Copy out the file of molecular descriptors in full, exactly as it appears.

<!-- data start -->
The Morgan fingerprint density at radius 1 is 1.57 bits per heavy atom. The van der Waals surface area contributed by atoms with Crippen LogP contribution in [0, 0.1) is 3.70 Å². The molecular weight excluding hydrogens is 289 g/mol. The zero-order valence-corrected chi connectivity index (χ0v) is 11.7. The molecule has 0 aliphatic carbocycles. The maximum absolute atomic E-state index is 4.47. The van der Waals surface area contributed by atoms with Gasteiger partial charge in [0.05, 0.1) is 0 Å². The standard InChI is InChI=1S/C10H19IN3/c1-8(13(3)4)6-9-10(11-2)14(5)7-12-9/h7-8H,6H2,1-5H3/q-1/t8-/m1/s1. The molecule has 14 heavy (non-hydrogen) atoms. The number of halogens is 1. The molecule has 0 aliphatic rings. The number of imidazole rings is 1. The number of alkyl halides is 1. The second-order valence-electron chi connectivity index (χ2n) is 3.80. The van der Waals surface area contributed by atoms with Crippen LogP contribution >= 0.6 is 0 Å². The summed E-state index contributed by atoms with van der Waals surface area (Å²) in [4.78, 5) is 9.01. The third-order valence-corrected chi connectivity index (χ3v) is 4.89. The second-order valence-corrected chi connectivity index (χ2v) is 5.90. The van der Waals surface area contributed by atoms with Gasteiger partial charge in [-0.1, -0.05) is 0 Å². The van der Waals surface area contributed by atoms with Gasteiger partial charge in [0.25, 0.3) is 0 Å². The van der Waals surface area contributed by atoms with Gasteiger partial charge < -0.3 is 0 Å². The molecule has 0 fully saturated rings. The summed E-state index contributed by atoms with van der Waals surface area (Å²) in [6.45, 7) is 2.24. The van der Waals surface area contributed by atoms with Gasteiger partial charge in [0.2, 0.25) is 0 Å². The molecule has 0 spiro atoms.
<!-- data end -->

The Morgan fingerprint density at radius 1 is 1.57 bits per heavy atom. The van der Waals surface area contributed by atoms with Crippen LogP contribution in [0, 0.1) is 3.70 Å². The molecular weight excluding hydrogens is 289 g/mol. The zero-order valence-corrected chi connectivity index (χ0v) is 11.7. The molecule has 0 aliphatic carbocycles. The maximum absolute atomic E-state index is 4.47. The van der Waals surface area contributed by atoms with Gasteiger partial charge in [0.05, 0.1) is 0 Å². The standard InChI is InChI=1S/C10H19IN3/c1-8(13(3)4)6-9-10(11-2)14(5)7-12-9/h7-8H,6H2,1-5H3/q-1/t8-/m1/s1. The molecule has 14 heavy (non-hydrogen) atoms. The number of halogens is 1. The molecule has 0 aliphatic rings. The number of imidazole rings is 1. The number of alkyl halides is 1. The second-order valence-electron chi connectivity index (χ2n) is 3.80. The van der Waals surface area contributed by atoms with Crippen LogP contribution >= 0.6 is 0 Å². The summed E-state index contributed by atoms with van der Waals surface area (Å²) in [4.78, 5) is 9.01. The third-order valence-corrected chi connectivity index (χ3v) is 4.89. The second-order valence-corrected chi connectivity index (χ2v) is 5.90. The van der Waals surface area contributed by atoms with Gasteiger partial charge in [-0.1, -0.05) is 0 Å². The van der Waals surface area contributed by atoms with Gasteiger partial charge in [0.25, 0.3) is 0 Å². The van der Waals surface area contributed by atoms with Gasteiger partial charge < -0.3 is 0 Å². The molecule has 0 fully saturated rings. The summed E-state index contributed by atoms with van der Waals surface area (Å²) in [6.45, 7) is 2.24. The van der Waals surface area contributed by atoms with Gasteiger partial charge in [0.2, 0.25) is 0 Å². The molecule has 0 spiro atoms.